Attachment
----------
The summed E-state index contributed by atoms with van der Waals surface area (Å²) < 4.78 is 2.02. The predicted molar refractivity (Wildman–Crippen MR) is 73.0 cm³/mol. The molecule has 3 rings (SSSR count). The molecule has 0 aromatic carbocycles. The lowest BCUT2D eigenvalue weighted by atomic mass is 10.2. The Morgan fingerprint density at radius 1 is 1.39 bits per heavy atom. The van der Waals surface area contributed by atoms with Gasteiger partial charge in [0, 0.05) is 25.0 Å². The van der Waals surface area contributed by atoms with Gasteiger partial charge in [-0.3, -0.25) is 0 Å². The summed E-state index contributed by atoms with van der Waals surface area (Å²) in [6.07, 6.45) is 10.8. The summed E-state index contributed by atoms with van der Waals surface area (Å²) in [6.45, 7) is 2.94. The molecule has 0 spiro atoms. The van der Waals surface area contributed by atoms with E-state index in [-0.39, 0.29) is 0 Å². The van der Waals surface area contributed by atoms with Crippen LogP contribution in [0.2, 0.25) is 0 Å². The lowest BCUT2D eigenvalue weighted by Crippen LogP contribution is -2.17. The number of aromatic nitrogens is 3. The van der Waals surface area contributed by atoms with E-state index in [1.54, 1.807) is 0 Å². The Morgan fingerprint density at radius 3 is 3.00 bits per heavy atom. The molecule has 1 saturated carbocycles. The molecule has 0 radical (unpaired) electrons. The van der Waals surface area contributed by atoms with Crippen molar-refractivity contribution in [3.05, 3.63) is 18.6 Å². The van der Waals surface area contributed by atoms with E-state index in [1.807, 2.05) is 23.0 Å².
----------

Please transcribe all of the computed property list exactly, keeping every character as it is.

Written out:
The summed E-state index contributed by atoms with van der Waals surface area (Å²) < 4.78 is 2.02. The predicted molar refractivity (Wildman–Crippen MR) is 73.0 cm³/mol. The molecule has 3 rings (SSSR count). The molecule has 0 aromatic carbocycles. The lowest BCUT2D eigenvalue weighted by atomic mass is 10.2. The Morgan fingerprint density at radius 1 is 1.39 bits per heavy atom. The van der Waals surface area contributed by atoms with Gasteiger partial charge in [0, 0.05) is 25.0 Å². The van der Waals surface area contributed by atoms with Gasteiger partial charge in [-0.3, -0.25) is 0 Å². The summed E-state index contributed by atoms with van der Waals surface area (Å²) in [6.07, 6.45) is 10.8. The summed E-state index contributed by atoms with van der Waals surface area (Å²) in [6.45, 7) is 2.94. The molecule has 0 spiro atoms. The van der Waals surface area contributed by atoms with E-state index in [-0.39, 0.29) is 0 Å². The van der Waals surface area contributed by atoms with Crippen LogP contribution in [0.2, 0.25) is 0 Å². The lowest BCUT2D eigenvalue weighted by Crippen LogP contribution is -2.17. The number of aromatic nitrogens is 3. The van der Waals surface area contributed by atoms with E-state index in [1.54, 1.807) is 0 Å². The Morgan fingerprint density at radius 3 is 3.00 bits per heavy atom. The molecule has 1 saturated carbocycles. The molecule has 0 radical (unpaired) electrons. The van der Waals surface area contributed by atoms with Crippen molar-refractivity contribution in [3.05, 3.63) is 18.6 Å². The van der Waals surface area contributed by atoms with E-state index in [1.807, 2.05) is 23.0 Å².